A partnership between Aalto University in Finland and the Internet Society, the organizational home of the Internet Engineering Task Force, has resulted a collaborative mobile application, Netrader, designed to measure the diversity of Internet access around the world.
Netradar is a free service that provides neutral and accurate information about the quality and diversity, in terms of bandwidth and latency, of Internet connections and mobile devices, collected by the end users themselves anonymously around the world.
“Internet access is becoming increasingly mobile and the next billion users will experience the Internet in new ways from those already online,” a joint statement from both organizations said. “The experience of Internet connectivity is far from uniform, and observing the variety of connectivity, and how it is changing over time is important.”
Smartphone users around the globe can download the app and contribute their measurements to a global picture of Internet diversity and evolution, with results displayed on a map found on the Internet Society’s website.
“One of the tremendous benefits of Internet technology is the ability to connect diverse networks together, said Phil Roberts, acting chief Internet technology officer at the Internet Society,” said in a statement. “With Netradar we hope to expose and share some of that diversity and also to study over time how the Internet is changing.”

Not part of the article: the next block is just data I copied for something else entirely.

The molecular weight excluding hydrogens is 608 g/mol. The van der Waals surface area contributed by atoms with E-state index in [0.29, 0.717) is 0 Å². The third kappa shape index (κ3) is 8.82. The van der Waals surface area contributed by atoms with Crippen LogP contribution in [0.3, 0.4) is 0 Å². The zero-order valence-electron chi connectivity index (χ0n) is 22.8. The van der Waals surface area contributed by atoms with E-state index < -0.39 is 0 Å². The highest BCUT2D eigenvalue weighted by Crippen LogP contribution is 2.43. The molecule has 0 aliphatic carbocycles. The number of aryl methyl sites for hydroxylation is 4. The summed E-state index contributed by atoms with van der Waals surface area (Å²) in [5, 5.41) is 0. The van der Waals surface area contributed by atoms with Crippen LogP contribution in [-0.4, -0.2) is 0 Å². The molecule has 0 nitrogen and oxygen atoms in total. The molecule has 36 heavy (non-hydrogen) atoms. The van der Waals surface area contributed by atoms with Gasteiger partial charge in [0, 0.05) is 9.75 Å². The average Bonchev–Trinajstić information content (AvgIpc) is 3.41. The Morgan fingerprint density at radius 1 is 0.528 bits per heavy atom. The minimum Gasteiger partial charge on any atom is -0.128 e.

When users run the application they are presented with data about the quality of their connectivity and this data is simultaneously uploaded to the Netradar database.
No personal information, such as names or addresses, is gathered by the system, and it is not necessary to have an account or login to use the system.
The Netradar client has already been installed over 120,000 times and the database currently holds over 3 million measurements, a press statement claimed.
“Globally, the number of users in developing countries now exceeds those in developed countries and there are now more mobile broadband subscribers than fixed,” Roberts continued. “The Internet Society is focused on ensuring the sustainability and reliability of the Internet and Netradar will help us to understand the scope and impact of these changes. It’s very exciting to be launching this collaboration with Aalto University.”
The Netradar application is currently available for Android, iPhone, Windows Phone, Symbian, Meego, Maemo, Jolla and Blackberry platforms.
“The Netradar service has been extremely popular in Finland and the public performance maps and statistics of networks are becoming very accurate,” Professor Jukka Manner from Aalto University, who leads the Netradar team, said in a statement. “This collaboration with the Internet Society will help researchers and Internet users study the evolution of mobile Internet and form an even more accurate model of network quality worldwide.”